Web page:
Social Networking On Campus…On Purpose!

I have heard a fair share of complaints of children (and teens, well, ages across the board) spending too much time on their phones or on gaming systems and not enough time socializing and engaging in the world around them. Now that we are in this post-modern digital age, it is almost expected that children and teens be connected to their phones, gaming systems, or other digital media. Isn’t that engaging in the world around them as well?

I randomly came across an article encouraging schools to embrace this new age of technology, more specifically through Facebook and Twitter. It seems that we could have the best of both worlds in education…engagement on school campuses through digital social interaction and personal human interaction. The article is on the blog: “Not So Distant Future“, which is focused on libraries, technologies, and schools (this blog has won many awards I might add!) It offers snapshots of studies focusing on using the popular (and FREE!) Facebook and Twitter to engage students in campus events. I agree in this librarian’s take on the fact that educators/administrators worry about the use of social networking will hinder academic progress or social interactions, but should also focus on the opportunity, student reaction, student attendance, and student learning, etc. Junco, one of the researchers, has several articles published on the effects of Twitter and Facebook on many aspects of education.

I think that the studies they reveal could show encouragement and motivation for our school as we have a campus blessed with involved students and many technological opportunities and advocates! Facebook and Twitter are two of the most talked about social networks at school, work, and now on TV it seems…I think we should take a look at the success rate and think about its transition into education. It will happen whether it’s purposely used for school or if a student is updating their Facebook status under the table so the teacher won’t see. Let’s jump on board and see what we can do!

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Posted on 13 March 2012, in General Info, Global Awareness, Media Fluency, Social Media and tagged , , , . Bookmark the permalink. 4 Comments.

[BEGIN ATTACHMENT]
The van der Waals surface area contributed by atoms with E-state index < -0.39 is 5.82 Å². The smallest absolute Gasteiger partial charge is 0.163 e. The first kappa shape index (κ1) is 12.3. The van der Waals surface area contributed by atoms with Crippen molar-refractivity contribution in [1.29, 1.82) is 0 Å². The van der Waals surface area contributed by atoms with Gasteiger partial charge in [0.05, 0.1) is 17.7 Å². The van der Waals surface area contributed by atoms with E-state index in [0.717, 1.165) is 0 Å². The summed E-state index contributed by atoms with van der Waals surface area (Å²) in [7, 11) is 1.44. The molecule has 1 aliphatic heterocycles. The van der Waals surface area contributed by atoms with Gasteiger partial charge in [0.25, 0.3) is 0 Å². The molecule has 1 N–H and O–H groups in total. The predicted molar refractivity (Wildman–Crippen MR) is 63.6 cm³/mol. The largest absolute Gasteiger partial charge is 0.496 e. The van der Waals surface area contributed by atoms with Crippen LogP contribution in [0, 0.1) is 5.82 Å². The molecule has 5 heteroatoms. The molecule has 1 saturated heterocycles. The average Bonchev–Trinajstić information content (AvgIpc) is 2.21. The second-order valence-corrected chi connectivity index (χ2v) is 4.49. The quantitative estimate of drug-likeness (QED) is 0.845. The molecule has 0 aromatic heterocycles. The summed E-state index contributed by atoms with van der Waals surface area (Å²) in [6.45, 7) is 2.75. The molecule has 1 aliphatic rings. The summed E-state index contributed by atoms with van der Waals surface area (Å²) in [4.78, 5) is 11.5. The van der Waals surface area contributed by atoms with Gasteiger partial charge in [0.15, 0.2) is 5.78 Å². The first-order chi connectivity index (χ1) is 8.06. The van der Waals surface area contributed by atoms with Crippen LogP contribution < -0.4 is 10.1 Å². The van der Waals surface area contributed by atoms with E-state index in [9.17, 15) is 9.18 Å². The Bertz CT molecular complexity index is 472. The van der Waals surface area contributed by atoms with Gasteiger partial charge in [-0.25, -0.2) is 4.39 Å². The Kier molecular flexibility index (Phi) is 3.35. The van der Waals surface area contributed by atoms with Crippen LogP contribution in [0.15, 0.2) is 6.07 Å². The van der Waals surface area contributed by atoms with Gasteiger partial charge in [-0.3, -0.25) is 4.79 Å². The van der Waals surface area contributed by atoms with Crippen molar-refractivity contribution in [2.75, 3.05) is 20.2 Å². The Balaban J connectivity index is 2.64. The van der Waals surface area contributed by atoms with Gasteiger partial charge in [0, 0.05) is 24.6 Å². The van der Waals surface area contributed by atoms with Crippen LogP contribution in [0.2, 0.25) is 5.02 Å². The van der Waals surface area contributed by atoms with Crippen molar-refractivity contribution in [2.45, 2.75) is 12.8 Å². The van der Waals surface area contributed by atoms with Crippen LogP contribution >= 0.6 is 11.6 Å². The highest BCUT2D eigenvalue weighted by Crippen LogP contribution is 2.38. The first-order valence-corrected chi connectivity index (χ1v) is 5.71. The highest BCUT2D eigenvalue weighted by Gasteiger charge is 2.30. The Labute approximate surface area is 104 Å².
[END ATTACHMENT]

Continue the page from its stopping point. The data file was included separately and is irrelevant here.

1. I was talking with another teacher yesterday about Facebook being open again on our school network (BTW, kudos to our tech administrators for bringing back our “open” network!) and he made a great point…

    When our students arrive at the college institution of their choice and are seated with laptop in hand in a lecture hall with 300 other students and a professor that is preaching to any who will listen, they will be faced with a choice. That mobile device sitting on their lap is going to be pulling their attention toward Facebook, Twitter, and Pinterest…and the ultimate decision between engaging in learning or succumbing to distraction is going to be theirs. Nobody there will care what choice they make; at least, not like we do. And just how will they manage this situation? Without having faced this scenario in high school…probably not very well, for most.

    With an “open” approach to social networking, we give our students an amazing opportunity – the chance to interact with our school community online, learn to manage social and digital distractions, and prepare for access the unfiltered Internet beyond our campus.

  2. Roxanne Warner

    I agree Stephanie, our world is headed in this direction. We’ve got our 1:1 started now, and it’s going great. Just a few years ago we as teachers couldn’t have grasped this concept of what even social networking was, or even thought about social networking could be in the schools. We’re at the cross-roads of allowing it or not. How can we not take part of this “open” approach to social networking in our school community? Everything we do here at Heritage Hall is to “prep” our students for the next level. They can learn how to manage all of the social networking here before they get into that class of 300. Great points you made Steph!

  3. I’m wondering how this could work. Would a teacher create a page for the class similar to pages created for businesses, fan pages, or advocacy pages? A big appeal to me is that students are already skilled on Facebook. They know how to post photos or links.

    I just went to the OKC Thunder page. I see the Thunder items, but on the right I see the same sidebar I would see if I were on my own page (friend suggestions, calendar alerts, invitations) that might be a distraction (it was to me–I had to send a birthday greeting!). Of course, as others have pointed out, students need an opportunity to learn how to manage those distractions.

    Another question: If student A and student B are part of my classroom group page, does that mean that they can automatically access each other’s individual pages? I would think not, but I don’t know.

    I may have to play around with this, but it certainly brings up a lot of questions.

  4. integratedintention

    I didn’t know facebook is unblocked now (I agree, it’s the right decision)! A good friend of mine recently co-founded a facebook app designed to integrate facebook into the classroom. It’s called “ChalkTalk.” They recently started, but they are making a lot of progress. Here is the link:

    http://www.talkchalk.com/index.html

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